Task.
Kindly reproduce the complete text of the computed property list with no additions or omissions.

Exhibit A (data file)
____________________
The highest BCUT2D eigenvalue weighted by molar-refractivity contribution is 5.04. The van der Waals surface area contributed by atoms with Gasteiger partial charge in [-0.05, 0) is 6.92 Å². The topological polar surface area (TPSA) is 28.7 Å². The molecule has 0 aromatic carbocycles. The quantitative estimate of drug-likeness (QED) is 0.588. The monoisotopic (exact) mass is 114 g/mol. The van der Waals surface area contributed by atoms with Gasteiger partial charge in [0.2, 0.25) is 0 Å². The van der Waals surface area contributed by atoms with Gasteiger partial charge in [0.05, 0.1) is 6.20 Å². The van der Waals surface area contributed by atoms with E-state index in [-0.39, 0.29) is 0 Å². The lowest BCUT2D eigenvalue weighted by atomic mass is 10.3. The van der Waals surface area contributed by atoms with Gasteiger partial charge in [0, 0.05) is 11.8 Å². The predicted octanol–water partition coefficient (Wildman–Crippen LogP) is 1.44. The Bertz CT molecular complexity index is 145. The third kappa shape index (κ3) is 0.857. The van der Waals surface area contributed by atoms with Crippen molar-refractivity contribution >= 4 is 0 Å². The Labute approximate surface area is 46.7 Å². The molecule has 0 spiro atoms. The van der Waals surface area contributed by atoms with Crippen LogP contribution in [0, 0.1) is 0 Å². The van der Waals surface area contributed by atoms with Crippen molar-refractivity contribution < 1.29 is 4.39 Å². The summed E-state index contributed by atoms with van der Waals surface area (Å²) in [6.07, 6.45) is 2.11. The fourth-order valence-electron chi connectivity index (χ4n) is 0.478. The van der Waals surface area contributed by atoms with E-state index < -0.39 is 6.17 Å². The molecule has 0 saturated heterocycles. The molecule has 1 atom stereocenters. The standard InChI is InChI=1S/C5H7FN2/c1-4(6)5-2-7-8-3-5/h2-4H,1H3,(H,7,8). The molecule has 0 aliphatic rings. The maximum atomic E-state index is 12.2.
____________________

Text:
The highest BCUT2D eigenvalue weighted by molar-refractivity contribution is 5.04. The van der Waals surface area contributed by atoms with Gasteiger partial charge in [-0.05, 0) is 6.92 Å². The topological polar surface area (TPSA) is 28.7 Å². The molecule has 0 aromatic carbocycles. The quantitative estimate of drug-likeness (QED) is 0.588. The monoisotopic (exact) mass is 114 g/mol. The van der Waals surface area contributed by atoms with Gasteiger partial charge in [0.2, 0.25) is 0 Å². The van der Waals surface area contributed by atoms with Gasteiger partial charge in [0.05, 0.1) is 6.20 Å². The van der Waals surface area contributed by atoms with E-state index in [-0.39, 0.29) is 0 Å². The lowest BCUT2D eigenvalue weighted by atomic mass is 10.3. The van der Waals surface area contributed by atoms with Gasteiger partial charge in [0, 0.05) is 11.8 Å². The predicted octanol–water partition coefficient (Wildman–Crippen LogP) is 1.44. The Bertz CT molecular complexity index is 145. The third kappa shape index (κ3) is 0.857. The van der Waals surface area contributed by atoms with Crippen molar-refractivity contribution >= 4 is 0 Å². The Labute approximate surface area is 46.7 Å². The molecule has 0 spiro atoms. The van der Waals surface area contributed by atoms with Crippen LogP contribution in [0, 0.1) is 0 Å². The van der Waals surface area contributed by atoms with Crippen molar-refractivity contribution < 1.29 is 4.39 Å². The summed E-state index contributed by atoms with van der Waals surface area (Å²) in [6.07, 6.45) is 2.11. The fourth-order valence-electron chi connectivity index (χ4n) is 0.478. The van der Waals surface area contributed by atoms with E-state index < -0.39 is 6.17 Å². The molecule has 0 saturated heterocycles. The molecule has 1 atom stereocenters. The standard InChI is InChI=1S/C5H7FN2/c1-4(6)5-2-7-8-3-5/h2-4H,1H3,(H,7,8). The molecule has 0 aliphatic rings. The maximum atomic E-state index is 12.2.